Matty knocks on Mikey’s door, and they have sex, off-screen. From there, Mikey’s life spirals into a Fatal Attraction nightmare, if Michael Douglas wore a wig and yelled more. The motivations of everyone here are confusing. Matty wants a recording deal, or something, but she also offers to give Mikey the terrible songs she wrote, which solve his publishing contract problems. He seems to really want to have sex with her, and her presence inspires him to start writing again. Why don’t they just help each other? But Matty keeps trying to get Mikey hooked back on drugs and illicit sex, so I guess that’s not OK. He has been sober for 15 years, and she takes a pull from a flask and then spit-kisses the whiskey into his mouth. That is grosser than it is a bad influence. That’s why I’m always drunk, by the way. I hate drinking, but I love sloppy whiskey kisses.

Mikey’s wife Joyce comes close to finding out about the affair. Mikey gets a knock on his door, and it’s the mailman hand-delivering one manila envelope, which is not how things happen. Inside is a signed, sexy head shot of Matty, and Mikey starts doing the ride-the-pony gesture and whispering, “You know what I like!” His wife walks in on him, and he yells at her. “You can’t sneak up on me when I’m doing my rock moves!” If I was the wife, I’d be more concerned he does that ass-slap gesture than I would be he’s cheating on me.

Joyce also gets wind of his drinking when Mikey shows up drunk to a dinner with Joyce and her mother, at a creepy restaurant called Club Cozy. Mikey compliments his mother-in-law. “You’re looking hot! She’s got the beige ensemble on. Beige rage on.” Then an old man walks to the table and asks the mother-in-law to dance. “My feet are itching. Do you know any way we can get them scratched?” That is the most terrible way I’ve ever heard someone get invited to dance, so I paused the movie to throw up a lot.

There’s another hour or so of Mikey sleeping and partying with Matty, then calling her a jerk and kicking her out, and then texting her back and doing it again. To be honest, he seems like the scumbag here. No, that’s wrong. They are both scumbags. When he wakes up hungover at her house, he goes into the bathroom to find three lines of cocaine, a rolled-up bill, and a card that says, “Have a Nice Day.” As he’s a recovering addict, that seems a bit unfair. Mikey avoids questioning from those close to him. His manager says, “You look like something the dog found in the garbage.” Mikey responds, “Easy for you to say.” Is it? What? This is followed by a scene of him passed out from doing too much cocaine in the middle of the night. You guys know how cocaine is, right? Conks you right out. “I just can’t seem to stay awake.” Mikey still manages to get in the studio with Matty, where he’s become critical. “I don’t think you’re feeling it, because I don’t think you’re going deep enough, so I need you to go deeper.” That is very real and good music talk.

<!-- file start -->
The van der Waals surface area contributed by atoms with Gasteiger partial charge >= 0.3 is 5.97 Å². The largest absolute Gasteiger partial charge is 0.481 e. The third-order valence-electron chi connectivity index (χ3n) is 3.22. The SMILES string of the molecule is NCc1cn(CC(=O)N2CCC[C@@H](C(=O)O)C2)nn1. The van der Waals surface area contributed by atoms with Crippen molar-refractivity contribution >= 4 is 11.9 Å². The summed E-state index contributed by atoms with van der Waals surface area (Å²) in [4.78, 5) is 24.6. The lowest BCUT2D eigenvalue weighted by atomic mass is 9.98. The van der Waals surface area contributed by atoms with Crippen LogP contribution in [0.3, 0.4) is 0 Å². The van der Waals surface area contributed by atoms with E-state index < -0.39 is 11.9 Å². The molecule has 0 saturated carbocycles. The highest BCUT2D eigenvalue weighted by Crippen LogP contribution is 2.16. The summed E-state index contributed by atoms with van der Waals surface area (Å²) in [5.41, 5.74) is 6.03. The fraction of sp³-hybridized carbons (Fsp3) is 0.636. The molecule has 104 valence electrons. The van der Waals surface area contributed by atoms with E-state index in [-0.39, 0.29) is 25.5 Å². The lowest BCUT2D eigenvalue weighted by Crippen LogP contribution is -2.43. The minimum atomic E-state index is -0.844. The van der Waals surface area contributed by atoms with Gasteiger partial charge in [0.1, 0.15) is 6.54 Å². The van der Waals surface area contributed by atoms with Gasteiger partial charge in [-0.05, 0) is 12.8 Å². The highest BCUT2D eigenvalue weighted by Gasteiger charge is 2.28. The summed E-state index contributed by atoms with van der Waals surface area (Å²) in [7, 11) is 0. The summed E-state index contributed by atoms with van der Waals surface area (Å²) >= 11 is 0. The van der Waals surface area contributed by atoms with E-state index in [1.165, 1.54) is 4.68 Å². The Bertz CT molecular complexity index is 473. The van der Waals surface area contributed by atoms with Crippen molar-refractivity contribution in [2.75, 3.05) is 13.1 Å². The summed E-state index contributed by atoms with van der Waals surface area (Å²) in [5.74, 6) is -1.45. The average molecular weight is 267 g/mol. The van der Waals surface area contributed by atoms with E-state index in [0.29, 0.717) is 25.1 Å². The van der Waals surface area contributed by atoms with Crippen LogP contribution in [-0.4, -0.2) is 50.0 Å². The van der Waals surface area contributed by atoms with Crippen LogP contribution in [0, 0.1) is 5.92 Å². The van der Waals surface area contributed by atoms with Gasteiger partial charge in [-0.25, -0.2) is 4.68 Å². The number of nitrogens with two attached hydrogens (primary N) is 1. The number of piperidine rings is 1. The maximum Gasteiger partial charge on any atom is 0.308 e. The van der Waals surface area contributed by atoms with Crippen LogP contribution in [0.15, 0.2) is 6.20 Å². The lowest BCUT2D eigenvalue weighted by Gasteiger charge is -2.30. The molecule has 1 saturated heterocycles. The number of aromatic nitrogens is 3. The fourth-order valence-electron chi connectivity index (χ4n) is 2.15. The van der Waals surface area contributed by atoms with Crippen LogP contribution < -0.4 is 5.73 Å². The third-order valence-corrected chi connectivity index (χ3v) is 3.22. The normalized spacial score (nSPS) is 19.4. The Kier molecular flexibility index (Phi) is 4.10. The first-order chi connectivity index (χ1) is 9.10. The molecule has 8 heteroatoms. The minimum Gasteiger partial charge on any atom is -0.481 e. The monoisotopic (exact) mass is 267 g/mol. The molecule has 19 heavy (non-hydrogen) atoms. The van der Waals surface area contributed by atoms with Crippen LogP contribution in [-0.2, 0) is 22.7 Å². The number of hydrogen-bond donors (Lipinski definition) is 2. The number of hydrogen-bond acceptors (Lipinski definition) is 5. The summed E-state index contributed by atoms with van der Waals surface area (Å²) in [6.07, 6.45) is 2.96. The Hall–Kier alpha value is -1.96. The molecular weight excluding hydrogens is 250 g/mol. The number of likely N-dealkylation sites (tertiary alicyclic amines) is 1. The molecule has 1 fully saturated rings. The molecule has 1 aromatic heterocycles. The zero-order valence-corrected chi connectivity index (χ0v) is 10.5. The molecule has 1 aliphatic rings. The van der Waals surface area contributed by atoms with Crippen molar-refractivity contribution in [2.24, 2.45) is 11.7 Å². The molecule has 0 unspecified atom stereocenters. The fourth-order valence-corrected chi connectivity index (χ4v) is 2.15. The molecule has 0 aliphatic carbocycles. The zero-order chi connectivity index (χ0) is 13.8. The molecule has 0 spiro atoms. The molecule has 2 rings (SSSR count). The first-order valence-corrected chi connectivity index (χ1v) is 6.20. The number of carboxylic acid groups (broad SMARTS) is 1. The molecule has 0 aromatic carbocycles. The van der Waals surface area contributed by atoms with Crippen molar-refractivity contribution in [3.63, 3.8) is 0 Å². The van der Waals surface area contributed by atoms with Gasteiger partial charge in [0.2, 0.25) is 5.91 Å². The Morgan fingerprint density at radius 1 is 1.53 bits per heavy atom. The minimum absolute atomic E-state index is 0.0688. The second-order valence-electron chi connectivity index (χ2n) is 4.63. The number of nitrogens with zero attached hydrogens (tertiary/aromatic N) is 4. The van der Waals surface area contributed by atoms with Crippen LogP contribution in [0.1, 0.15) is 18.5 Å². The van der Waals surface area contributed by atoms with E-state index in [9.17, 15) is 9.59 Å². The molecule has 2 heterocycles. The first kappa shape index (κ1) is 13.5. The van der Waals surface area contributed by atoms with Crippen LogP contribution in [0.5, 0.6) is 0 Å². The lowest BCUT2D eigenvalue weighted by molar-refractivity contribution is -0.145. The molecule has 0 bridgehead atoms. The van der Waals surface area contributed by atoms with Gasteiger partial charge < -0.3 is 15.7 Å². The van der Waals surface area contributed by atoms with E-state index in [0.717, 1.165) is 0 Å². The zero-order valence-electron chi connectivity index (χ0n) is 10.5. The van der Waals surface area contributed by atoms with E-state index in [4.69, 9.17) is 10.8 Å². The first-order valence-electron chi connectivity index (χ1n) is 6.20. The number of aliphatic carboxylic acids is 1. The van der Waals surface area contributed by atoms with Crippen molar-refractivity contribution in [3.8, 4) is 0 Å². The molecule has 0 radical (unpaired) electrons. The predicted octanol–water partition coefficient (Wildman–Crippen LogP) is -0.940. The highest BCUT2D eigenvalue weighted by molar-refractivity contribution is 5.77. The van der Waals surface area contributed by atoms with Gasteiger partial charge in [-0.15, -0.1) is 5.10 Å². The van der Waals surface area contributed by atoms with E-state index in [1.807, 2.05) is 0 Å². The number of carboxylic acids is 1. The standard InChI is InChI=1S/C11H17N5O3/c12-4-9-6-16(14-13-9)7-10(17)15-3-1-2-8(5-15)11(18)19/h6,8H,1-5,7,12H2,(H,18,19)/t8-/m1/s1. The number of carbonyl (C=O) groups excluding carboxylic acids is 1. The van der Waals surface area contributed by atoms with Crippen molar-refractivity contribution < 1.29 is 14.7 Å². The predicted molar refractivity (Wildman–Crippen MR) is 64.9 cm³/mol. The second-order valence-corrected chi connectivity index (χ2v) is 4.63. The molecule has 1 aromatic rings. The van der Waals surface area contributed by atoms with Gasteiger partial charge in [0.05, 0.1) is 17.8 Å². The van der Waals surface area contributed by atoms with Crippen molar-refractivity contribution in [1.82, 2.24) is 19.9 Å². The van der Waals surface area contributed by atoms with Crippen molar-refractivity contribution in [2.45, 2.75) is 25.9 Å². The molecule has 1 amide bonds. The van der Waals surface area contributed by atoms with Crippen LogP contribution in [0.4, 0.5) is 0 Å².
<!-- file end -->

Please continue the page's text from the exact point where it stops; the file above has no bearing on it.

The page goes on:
Matty gives Mikey a sedative and ties him to a chair. She tries to have sex with him, but he escapes. Does he not want to have sex with her right now? I can’t keep track. He goes to the cops to report a rape, but they laugh off his rape charge. They should not do that. Male rape is serious business. Arousal is not a sign of consent. Following orders, the cops pay a visit to Matty to get her side of the story. Now she accuses him of rape. She lies and says she wasn’t planning to report it, as she was embarrassed. “He got on top of me, and … let’s leave it at that. Unless I’m pregnant. Then who’ll want me?” Whoa! When the cops say Mikey claims the opposite, she says, “You see him, you see me; you tell me who’s the biggest, strongest rapist.” What an incredible rape defense. It’s weird more lawyers don’t win trials that way. “Your honor, ladies and gentlemen of the jury, look at my client. You tell me: Who’s the biggest, strongest rapist of them all?”

Matty calls Mikey and tells him she’s kidnapped Joyce.  He rushes over to the house, and Matty stabs him, a bunch. She says, “You’re easy to trick, hard to kill.” I agree that he’s easy to trick, but I’d also argue that he’s easy to kill. She’s been sleeping next to him half the movie. Joyce pops out. What a twist! Matty was hired by Joyce to kill Mikey. Mikey was supposed to have a heart attack from the cocaine, so that Joyce could get the insurance. That is VERY complicated. The cocaine insurance? When the heart attack didn’t happen, they set it up as self-defense. Mikey passes out.

An ambulance shows up as Matty and Joyce give their side of the story. They claim self-defense, but they still stabbed him like eight times, so it seems odd that when they ask to ride in the ambulance with him, the cop says OK. That is not how cops are supposed to act. “You promise not to stab him eight more times? All right, get in there, you two.” What nonsense. Mikey is pronounced dead, but then he wakes up. Perfect, now they can make a sequel.

When You Should Watch It: When tied to the chair, about to be raped to death for the cocaine insurance.

Max Silvestri is a comedian and a writer based in New York. Follow him on Twitter, where he mostly talks about food.

Filed Under: Netflix, Queue Review